"Eroticism is not only a desire for the body, but to an equal extent a desire for honor.  The partner you’ve won, who cares about you and loves you, becomes your mirror, the measure of your importance and your merits.  For my little tart, this was a difficult task.  When you go to bed with everyone you stop believing that such a commonplace thing as making love can still have any kind of importance.  And so you seek the true erotic honor in the opposite.  The only man who could provide that girl with a clear gauge of her worth was one who wanted her but whom she herself had rejected.  And because she understandably longed to verify to herself that she was the most beautiful and best of women, she went about choosing this one man, whom she would honor with her refusal, very strictly and captiously.  When in the end she chose me, I understood that this was an exceptional honor, and to this day I consider this my greatest erotic success."

That is from Milan Kundera, Laughable Loves, which was a fun read.

The economics of prescription drugs

Prescription drugs
currently account for well under 20 percent of the health-care budget. Within a
generation or two, they will undoubtedly account for most of it–which will be
another good thing. 
Pharma’s biochemical cures always
end up far cheaper than the people-centered services they ultimately displace.
Moreover, while much hands-on care only drags things out or soothes, the best
medicines really cure. It is true that, early on in the pharmacological assault
on a grave disease, drugs also stretch things out and can fail to beat the
disease, so we often end up buying more drug and more doctor, too. But
eventually drugs improve to the point where they beat the disease and thus lay off
both doctor and hospital.

The Commentary article is excellent, the pointer is from Craig Newmark.

Google Pork

Sometimes an idea comes along that is so neat you wonder why no one
thought of it before. In that vein, Sen. Tom Coburn, an Oklahoma
Republican and chair of the Homeland Security Subcommittee on Federal
Financial Management, has introduced a bipartisan bill to create a
Google-like online searchable database of all federal spending.
Currently, said Coburn, there is no way for taxpayers to find out what
the government is paying individuals, groups, localities, and
contractors. "This bill will empower citizen investigators to root out
waste, fraud, and abuse," said Coburn, a leading opponent of pork. The
bill has some heavyweight sponsors, including Republican Sens. John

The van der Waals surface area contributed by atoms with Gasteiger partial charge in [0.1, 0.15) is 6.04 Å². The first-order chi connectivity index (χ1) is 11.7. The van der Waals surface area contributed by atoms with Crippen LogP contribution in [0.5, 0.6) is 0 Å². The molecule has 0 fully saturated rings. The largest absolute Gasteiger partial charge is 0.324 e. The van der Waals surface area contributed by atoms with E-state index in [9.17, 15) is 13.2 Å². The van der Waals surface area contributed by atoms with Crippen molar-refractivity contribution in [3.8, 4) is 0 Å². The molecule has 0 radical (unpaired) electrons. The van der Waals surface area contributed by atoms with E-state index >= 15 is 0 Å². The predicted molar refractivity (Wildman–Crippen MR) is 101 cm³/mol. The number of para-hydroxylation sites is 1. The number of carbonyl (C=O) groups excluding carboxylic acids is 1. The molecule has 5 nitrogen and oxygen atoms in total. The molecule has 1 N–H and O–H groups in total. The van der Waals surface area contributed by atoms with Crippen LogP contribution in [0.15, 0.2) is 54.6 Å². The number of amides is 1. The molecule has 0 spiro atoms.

McCain and Rick Santorum and Democrat Barack Obama.

From  Thanks to Carl Close for the pointer.

Der Besuch der Alten Dame

An wealthy old woman comes to a broken down old town and promises the community a large sum of money if they will assassinate her old beau; he had once spurned her.  At first the citizenry refuses.  But suddenly people start spending more and borrowing more.  The woman’s promise is like a strongly expansionary monetary policy.  The circulating debt becomes liquid.  Prices rise.  Output rises too.

But there is still a free rider problem.  Who will kill the old beau?  Let someone else do it.

The clock ticks and prices, expenditures, and debts all continue to rise (what game-theoretic solution concept brings this result?).

At some point personal indebtedness is so high that it becomes privately rational to kill the old beau.  Remember the 1984 Bliss and Nalebuff piece about dragonslaying?  Someone will be the least cost killer, relative to benefit.


Financial warfare

This sort of account is hard to verify, but here goes:

Military sources said [Israeli] warplanes attacked
structures in which Hizbullah stores its money; among the targets hit
were the four el-Mal (Money house) buildings in Bint Jbeil, Nabatiyeh,
Baalbek and the Tyre area. In addition, the “Shahid Fund” financial office in Beirut was
also attacked by IAF jets, as were buildings used for Hizbullah
financial operations in the capital.

The attacks are aimed at hindering Hizbullah’s ability to recuperate following the conclusion of the IDF operation in Lebanon.

On another front, the UK just made it easier to cancel the credit cards of paedophiles.

Heard in Riyadh, Teheran and Caracas

We have got to end our dependence on foreign dollars.  Their dollars are the lifeblood our economy.  Our standard of living is in the hands of the Great Satan!  This isn’t just an economic problem, it’s a political problem.  If they reduce their supply of dollars they could blackmail us.   We need to think about our future and that of our children.   We must embark immediately on a plan to increase our domestic consumption of oil.  Keep the oil at home and stop fueling our oppressors!